Gabe: Yeah, in terms of a final thought. I was just going to comment, having spent some time here in the first half of the 2000s before my wife and I got married and she moved away, and then coming back 10 years later, it really feels like it's a special time to be here. I mean honestly, I think we spend so much time working on this festival or doing other things in the community. I think the reason for that is just to be part of this ecosystem that you just mentioned. Just to be in a situation where you can look back 20 years and we're like, "Yeah, I was actually part of that. I was part of that growth." It's pretty inspirational and it's a good group of people. You know, [crosstalk 00:34:24] sounds like a fun time.

Marcus: So if you're out there listening thinking about, "Wow, I'd really like to be part of that," get up off your butt and do something. There's plenty of places to get plugged in. Alright. So now, SouthSounds.

Gabe: Now we can plug?

Marcus: Please. Plug away because actually I think there is extreme value in what you guys are doing and I think it's just incredible you're doing it just because ... We do it too but I'm always impressed when I meet other people that are like-minded and do stuff out of the kindness of their hearts but please, plug away.

Gabe: Yeah, sure. It's April 13th through 15th, so it's coming up. Tickets are on sale. You can get them on our website which is SouthSoundsFest.com. We just released another 30 acts or so today, which I guess will be a few days ago, whatever it is. You'll do the math. Ticket prices go up April 1st so if you want to still get your early bird price tickets you can go to SouthSoundFest.com. You only have another few days and you can get it. It's a fun time. It's a good family friendly time. There's a lot of shows you can do during the day or you can do outside or you can go to all ages venue so you can bring the kids. You know what we see a lot? People who bring their high school kids who are in band or whatever because it's a good time for them to experience that and to be part of the community. It's a good way to bring everybody together. We would urge everyone to come out and you will find some music you like, you will find some music you don't like. That's kind of the point. That's why your wristband gets you into every venue. That's why we do it downtown where the venues are really close. You'll go hear a band and think they're terrible and then you'll go across the street and you'll find your next favorite act. That's kind of part of the fun. You can go on our website, which is SouthSoundFest.com, and there's playlists and there's YouTube links and you can listen to bands and do a little homework and find some new acts that you might like.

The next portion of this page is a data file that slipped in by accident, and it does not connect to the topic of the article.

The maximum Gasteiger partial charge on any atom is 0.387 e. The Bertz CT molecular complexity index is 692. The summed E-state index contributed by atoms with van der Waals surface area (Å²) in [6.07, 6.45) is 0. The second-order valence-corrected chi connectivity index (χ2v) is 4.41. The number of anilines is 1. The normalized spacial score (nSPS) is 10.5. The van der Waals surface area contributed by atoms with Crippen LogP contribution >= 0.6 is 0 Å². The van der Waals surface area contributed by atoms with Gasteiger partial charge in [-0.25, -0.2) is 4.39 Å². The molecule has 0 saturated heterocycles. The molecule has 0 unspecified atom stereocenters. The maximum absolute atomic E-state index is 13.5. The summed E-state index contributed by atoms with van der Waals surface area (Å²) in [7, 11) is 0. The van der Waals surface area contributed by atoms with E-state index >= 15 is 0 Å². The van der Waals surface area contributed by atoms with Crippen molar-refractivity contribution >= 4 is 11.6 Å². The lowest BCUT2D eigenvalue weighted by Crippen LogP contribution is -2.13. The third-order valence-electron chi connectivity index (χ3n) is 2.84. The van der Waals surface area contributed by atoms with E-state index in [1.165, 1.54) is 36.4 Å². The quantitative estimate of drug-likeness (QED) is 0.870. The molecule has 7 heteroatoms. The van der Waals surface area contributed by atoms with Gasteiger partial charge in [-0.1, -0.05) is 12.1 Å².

Marcus: Very cool.

Gabe: Thanks for having us.

Marcus: Yeah, no. I just wanted to say I appreciate you sitting with me and in this case, just sharing who you are, the people behind SouthSounds. Normally I would say "business owners and entrepreneurs" but this was kind of a different episode of our podcast. But I felt that it was very important because while you are all not here representing your businesses, you are representing downtown and you are representing all the businesses that are going to benefit from the influx of you said 10, 11,000 people that attend, coming downtown, eating in the restaurants, staying in the hotels, going to the bars and having a drink. All of those kinds of things. So hats off to you for taking that on. Thank you for being here with me.

Gabe: Thanks for having us.

Ted: Thank you for the opportunity.